Please join me in welcoming author Madeline Sharples as the special guest blogger here today as she makes a stop on her virtual book tour.
Madeline’s latest release is LEAVING THE HALL LIGHT ON: A MOTHER’S MEMOIR OF LIVING WITH HER SON’S BIPOLAR DISORDER AND SURVIVING HIS SUICIDE. Here’s a brief synopsis of it: LEAVING THE HALL LIGHT ON is about living after loss. It's about finding peace and balance and various ways the author, Madeline Sharples, brought herself together after feeling so helpless and out of control during her son Paul's seven-year struggle with bipolar disorder and after his suicide in September 1999. Sharples explains: "I write about the steps I took in living with the loss of my son, including making use of diversions to help ease my grief. LEAVING THE HALL LIGHT ON is also about the milestones I met toward living a full life without him: packing and giving away his clothes, demolishing and redoing the scene of his death, cataloging and packing away all his records and books, copying all of his original music compositions onto CDs, digitizing all of our family photos, and gutting his room and turning it into my office and sanctuary with a bay window that looks out toward a lush garden and a bubbling water fountain."
Dealing with loss of a family member is devastating. It is hard sometimes knowing what to say or how to comfort someone who has lost a loved one. Madeline joins us today to talk about this particular aspect of grieving. Her topic is ‘Not Another Casserole: Comforting a Grieving Parent.’
My greatest comfort after our son’s death came from my next-door neighbor Patty. My husband and I had her family over for dinner when they moved into their house, and we went out to dinner with her and her husband once in a while, but she and I were just a bit more than friendly acquaintances.
Yet she really came through after Paul died. She offered to put up out-of-town relatives, she brought over bagels and cream cheese in the morning, and she supplied the coffee for the open house after the funeral. She was just there in a very quiet nonintrusive way. The word “suicide” didn’t make her back off.
Before the first Thanksgiving after Paul’s death, Patty left a basket on my doorstep. Her note said that she dreaded the holidays after her mother died, so she gathered – “harvested” was the word she used – a few things to ease the holiday season for me. As I read her note and looked through the basket, I cried, not only out of the dread of being without Paul on Thanksgiving, Hanukah, and his New Year’s Eve birthday, but for the generosity and caring of a person I hardly knew. In such a quiet and unassuming way, she showed me real human compassion and understanding. She never asked me a lot of questions, and she didn’t intrude on my privacy. She just let me know she was there for me if I needed her.
Among the items inside – each one separately wrapped – was a poetry book about coping with the loss of a love – she knew I wrote poetry. She also included a journal, a sweet smelling candle, a box of absolutely delicious chocolate covered graham crackers, and a smooth gray stone.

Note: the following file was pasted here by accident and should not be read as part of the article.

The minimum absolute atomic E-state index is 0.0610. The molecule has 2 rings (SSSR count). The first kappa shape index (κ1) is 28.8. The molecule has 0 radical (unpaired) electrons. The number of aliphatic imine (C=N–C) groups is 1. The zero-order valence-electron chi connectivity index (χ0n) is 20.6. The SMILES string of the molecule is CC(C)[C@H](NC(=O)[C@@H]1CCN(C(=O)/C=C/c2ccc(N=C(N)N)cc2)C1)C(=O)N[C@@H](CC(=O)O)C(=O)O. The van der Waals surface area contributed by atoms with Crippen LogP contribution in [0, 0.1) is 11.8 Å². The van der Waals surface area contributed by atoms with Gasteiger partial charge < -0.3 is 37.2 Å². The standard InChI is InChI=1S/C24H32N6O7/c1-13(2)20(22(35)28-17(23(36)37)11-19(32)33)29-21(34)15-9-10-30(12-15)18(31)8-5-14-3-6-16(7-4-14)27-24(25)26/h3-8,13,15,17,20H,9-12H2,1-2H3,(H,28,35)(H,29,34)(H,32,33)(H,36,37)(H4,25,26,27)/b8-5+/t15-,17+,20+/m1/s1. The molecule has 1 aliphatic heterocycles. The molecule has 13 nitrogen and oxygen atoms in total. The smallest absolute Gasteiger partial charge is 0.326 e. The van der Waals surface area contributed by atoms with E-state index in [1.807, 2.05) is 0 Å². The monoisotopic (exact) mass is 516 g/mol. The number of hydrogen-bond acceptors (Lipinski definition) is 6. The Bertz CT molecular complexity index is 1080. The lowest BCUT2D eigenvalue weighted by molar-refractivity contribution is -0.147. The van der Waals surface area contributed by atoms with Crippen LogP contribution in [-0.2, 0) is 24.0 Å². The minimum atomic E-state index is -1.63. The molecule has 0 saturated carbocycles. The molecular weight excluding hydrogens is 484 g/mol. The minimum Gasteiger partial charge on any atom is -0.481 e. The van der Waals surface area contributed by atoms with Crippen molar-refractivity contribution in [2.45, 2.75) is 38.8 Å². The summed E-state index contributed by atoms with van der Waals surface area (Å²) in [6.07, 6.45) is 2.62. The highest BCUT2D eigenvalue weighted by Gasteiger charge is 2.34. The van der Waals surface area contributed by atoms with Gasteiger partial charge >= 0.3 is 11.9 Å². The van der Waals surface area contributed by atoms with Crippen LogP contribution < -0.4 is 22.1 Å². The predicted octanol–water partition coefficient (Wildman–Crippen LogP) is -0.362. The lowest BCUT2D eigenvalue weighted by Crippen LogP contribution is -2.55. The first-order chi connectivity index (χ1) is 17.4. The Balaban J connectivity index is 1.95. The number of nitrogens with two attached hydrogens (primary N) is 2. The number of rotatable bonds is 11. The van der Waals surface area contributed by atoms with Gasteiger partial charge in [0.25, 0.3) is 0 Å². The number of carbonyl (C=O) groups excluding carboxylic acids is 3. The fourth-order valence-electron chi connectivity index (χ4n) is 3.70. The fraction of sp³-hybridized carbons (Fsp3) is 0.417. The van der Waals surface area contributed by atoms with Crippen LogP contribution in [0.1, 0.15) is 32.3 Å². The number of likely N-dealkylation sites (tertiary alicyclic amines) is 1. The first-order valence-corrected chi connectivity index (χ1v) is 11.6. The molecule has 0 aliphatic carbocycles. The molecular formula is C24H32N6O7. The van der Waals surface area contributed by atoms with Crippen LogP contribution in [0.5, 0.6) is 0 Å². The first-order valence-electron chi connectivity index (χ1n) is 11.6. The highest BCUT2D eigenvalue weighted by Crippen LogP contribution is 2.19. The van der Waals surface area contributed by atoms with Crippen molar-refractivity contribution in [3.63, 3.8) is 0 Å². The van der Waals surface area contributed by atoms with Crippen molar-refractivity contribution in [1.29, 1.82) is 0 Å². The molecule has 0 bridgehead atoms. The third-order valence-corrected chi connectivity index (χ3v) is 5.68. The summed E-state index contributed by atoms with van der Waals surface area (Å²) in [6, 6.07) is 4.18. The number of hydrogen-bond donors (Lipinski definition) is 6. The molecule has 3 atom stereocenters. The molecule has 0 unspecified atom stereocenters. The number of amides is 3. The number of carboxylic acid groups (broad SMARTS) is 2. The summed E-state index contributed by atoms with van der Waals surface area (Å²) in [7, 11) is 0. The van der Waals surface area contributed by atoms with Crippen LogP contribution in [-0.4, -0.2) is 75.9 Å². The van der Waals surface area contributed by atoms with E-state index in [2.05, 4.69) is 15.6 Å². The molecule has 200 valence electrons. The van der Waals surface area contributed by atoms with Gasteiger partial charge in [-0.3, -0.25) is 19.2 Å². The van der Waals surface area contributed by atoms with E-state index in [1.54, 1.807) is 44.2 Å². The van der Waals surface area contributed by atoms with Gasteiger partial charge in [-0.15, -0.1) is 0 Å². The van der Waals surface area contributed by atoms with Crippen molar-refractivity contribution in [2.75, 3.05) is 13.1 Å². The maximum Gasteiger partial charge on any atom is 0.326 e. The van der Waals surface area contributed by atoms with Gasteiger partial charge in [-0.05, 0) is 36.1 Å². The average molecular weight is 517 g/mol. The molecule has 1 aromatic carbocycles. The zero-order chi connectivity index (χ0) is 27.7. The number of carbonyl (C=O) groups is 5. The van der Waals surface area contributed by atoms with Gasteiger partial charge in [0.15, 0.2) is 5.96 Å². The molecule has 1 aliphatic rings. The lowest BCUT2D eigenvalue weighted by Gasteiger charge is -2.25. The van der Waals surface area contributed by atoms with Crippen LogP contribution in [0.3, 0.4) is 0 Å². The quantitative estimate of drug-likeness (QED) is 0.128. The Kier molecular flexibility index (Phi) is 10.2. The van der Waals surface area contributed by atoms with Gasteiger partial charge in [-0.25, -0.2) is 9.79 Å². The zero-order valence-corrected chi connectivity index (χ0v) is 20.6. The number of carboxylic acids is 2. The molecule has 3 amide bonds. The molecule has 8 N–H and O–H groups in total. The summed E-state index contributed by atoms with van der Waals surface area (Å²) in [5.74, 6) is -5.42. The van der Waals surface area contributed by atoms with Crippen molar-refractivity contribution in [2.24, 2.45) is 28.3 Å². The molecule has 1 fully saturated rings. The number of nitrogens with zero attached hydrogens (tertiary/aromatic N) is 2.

This stone became my biggest comfort. Just large enough to fit in the palm of my hand, it feels the perfect size when I close my hand around it. One edge is round and the other is triangular. One side is plain; the other has the word “son” carved into it. Right after Patty left the basket on my doorstep, my little stone became my nighttime friend.
I got into the habit of going to bed with it. Once settled, I held it on my chest just between my breasts. I liked its coldness on my aching heart. It helped me relax. Holding it in my hand and reading the word with my thumb also helped. I carried it around in my pocket for a while. I wanted to feel it there for me. Then, I began to wonder about my own sanity. Was I trying to exchange my son for a stone?
When I got myself more together and began to feel better, I let go of it and let it rest on another item from that basket – a little, silk-covered, sachet pillow that smells of lavender with butterflies and the word “heal” painted on the silk. These two gifts from Patty are still there on my bedside table after all these years.
Madeline, thanks so much for guest blogging today and for discussing this matter with us. We find ourselves wanting to reach out to friends who are grieving, but don’t know exactly what to do or say. The basket that Patty gave you sounds like a perfect way to show concern and support without being intrusive.
Now let me share a bit of background on Madeline. Although she fell in love with poetry and creative writing in grade school and studied journalism in college, her professional life focused on technical writing. It was not until later in life that Madeline finally pursued her dream of being a professional writer.
Madeline co-authored BLUE-COLLAR WOMEN: TRAILBLAZING WOMEN TAKE ON MEN-ONLY JOBS (New Horizon Press, 1994) and co-edited THE GREAT AMERICAN POETRY SHOW, VOLUMES 1 (Muse Media, 2004) and 2 (August 2010). Her poems have been published in two photography books, THE EMERGING GODDESS and INTIMACY (Paul Blieden, photographer), and a number of magazines. For more about Madeline and her writing, visit her website at www.madelinesharples.com.
Here’s a beautiful book trailer for Madeline’s book.
How do you comfort grieving friends? Has someone shown you care and support during a difficult time in your life? What are your thoughts on this topic?